So today my partner asked me, "Why is it that I am not getting paid what I am worth at my job?" and I tried to explain that the reason why is because the 1 percenters are sitting on all the actual wealth, while we 99% are chasing currency, but I don't think he really understood it. So here's my understanding, and I ask those of you who are better at general economic theory than I am to help me explain it better.
Our economy, and indeed all economies, depend on two things: supply, and demand. Supply is stuff. Things to be purchased. Food. Water. Shelter. Durable goods. Services that are necessary. Demand is how many people are willing and/or able to purchase the supply.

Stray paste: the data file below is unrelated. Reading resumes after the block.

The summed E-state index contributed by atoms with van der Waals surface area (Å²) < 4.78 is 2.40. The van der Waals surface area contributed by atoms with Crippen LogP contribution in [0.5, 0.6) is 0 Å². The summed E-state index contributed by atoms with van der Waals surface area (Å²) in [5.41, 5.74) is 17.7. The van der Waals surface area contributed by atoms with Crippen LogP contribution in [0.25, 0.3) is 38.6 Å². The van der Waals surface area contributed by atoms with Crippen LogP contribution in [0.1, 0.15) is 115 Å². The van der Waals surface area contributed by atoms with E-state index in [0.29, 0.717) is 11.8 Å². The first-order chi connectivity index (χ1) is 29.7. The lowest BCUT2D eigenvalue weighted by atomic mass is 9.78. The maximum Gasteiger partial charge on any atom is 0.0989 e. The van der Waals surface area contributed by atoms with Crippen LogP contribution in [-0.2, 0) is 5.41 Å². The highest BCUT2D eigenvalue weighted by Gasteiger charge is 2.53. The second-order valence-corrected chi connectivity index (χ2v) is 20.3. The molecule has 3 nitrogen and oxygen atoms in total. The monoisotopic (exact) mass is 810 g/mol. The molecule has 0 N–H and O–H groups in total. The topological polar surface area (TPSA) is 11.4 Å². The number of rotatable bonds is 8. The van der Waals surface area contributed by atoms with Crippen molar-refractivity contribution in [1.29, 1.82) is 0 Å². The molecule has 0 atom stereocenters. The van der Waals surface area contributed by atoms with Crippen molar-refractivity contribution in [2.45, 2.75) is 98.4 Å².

As supply goes up, demand (and thus price) goes down, because there are more cows, computers, and cars available to buy. And as supply goes down, demand (and thus price) goes up, because there are fewer cows, computers, and cars available and thus the people who have the cows or computers or cars can charge more since it's a limited supply. This is very, very basic economics.
So far so good?
We have two additional things that our economy depends on, however, that are not discussed as often, which may be why this made so little sense to my partner. Those two things are wealth and currency. Wealth is what generates more wealth. Fields, factories, machines, tractors, gardens, harvesting machines, processing plants, and all those things which produce stuff that allows us to produce more stuff - that's wealth. It's what Marx called "capital." Currency is not wealth. It simply represents wealth, or should. At one time, we tied our currency to gold. But it can also be tied to the production of goods - so many dollars equals so many bushels of potatoes.